ARDEN-ARCADE (CBS13) - A wild scene unfolded in an Arden-Arcade neighborhood as a massive training exercise was enough to draw people out of their homes.
The Sacramento County Sheriff's Special Enforcement Detail and Explosive Ordinance Detail gathered in full gear at a known nuisance house.
Sacramento Metropolitan Fire District firefighters were also on scene.
"It was amazing. The type of huge trucks that they were using, and it looked like military-grade stuff that they were using," said neighbor Kellie Randle.
From useless to useful, the neighborhood eyesore transformed into ground zero for critical training. The Sacramento County Sheriff's Department North Area Problem Oriented Policing Team (POP) worked with the community and numerous county resources to get the house cleared out in an effort to restore peace to the neighborhood after years of calls to the problem house.
"There was a lot of stuff going on it. It was not good to have on your street," said Randle.
The home's new owner decided to turn it over to the Sacramento County Sheriff's Department to let law enforcement and firefighters use the house for training before tearing it down.
"It's just nice of the new owner to think of things like that," said neighbor Flora Hu. "That's really cool. My daughter was just so excited."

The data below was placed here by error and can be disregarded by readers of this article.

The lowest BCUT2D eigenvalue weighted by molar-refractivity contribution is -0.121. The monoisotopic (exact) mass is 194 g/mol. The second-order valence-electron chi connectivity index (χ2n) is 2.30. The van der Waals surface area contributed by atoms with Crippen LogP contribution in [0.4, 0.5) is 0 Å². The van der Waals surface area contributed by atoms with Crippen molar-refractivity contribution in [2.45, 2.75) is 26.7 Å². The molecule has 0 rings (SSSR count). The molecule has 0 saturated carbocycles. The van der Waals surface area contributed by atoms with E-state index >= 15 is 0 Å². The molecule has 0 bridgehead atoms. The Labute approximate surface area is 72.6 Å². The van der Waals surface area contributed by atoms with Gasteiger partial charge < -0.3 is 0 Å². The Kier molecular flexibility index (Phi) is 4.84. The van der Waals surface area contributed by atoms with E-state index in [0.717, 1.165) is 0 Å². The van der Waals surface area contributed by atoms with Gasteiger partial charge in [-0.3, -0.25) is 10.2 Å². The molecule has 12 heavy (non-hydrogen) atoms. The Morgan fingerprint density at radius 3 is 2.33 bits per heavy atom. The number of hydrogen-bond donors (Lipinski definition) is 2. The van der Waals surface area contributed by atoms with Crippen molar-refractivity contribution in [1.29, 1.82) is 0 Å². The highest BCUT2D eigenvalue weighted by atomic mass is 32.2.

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Neighbors of all ages gathered at the training to ask questions and learn about critical tactics used to keep communities safe.
"I absolutely love it, especially given the current times. It's no secret we're in tumultuous times right now between law enforcement with the civil unrest," said Sgt. Kionna Rowe.
Rowe says she welcomes any chance to bridge the gap with her community. Right in the heart of it, officers demonstrated explosive breaching training and firefighters did venting training.
"So to be able to that collaboratively and get that kind of training in the community was really a stroke of serendipity," said Rowe.
From a nuisance property to a new beginning, neighbors welcomed the change and the benefit that came with it.
"It was a sad situation, but I'm glad that they were able to use that house for the training that they need," said Randle.
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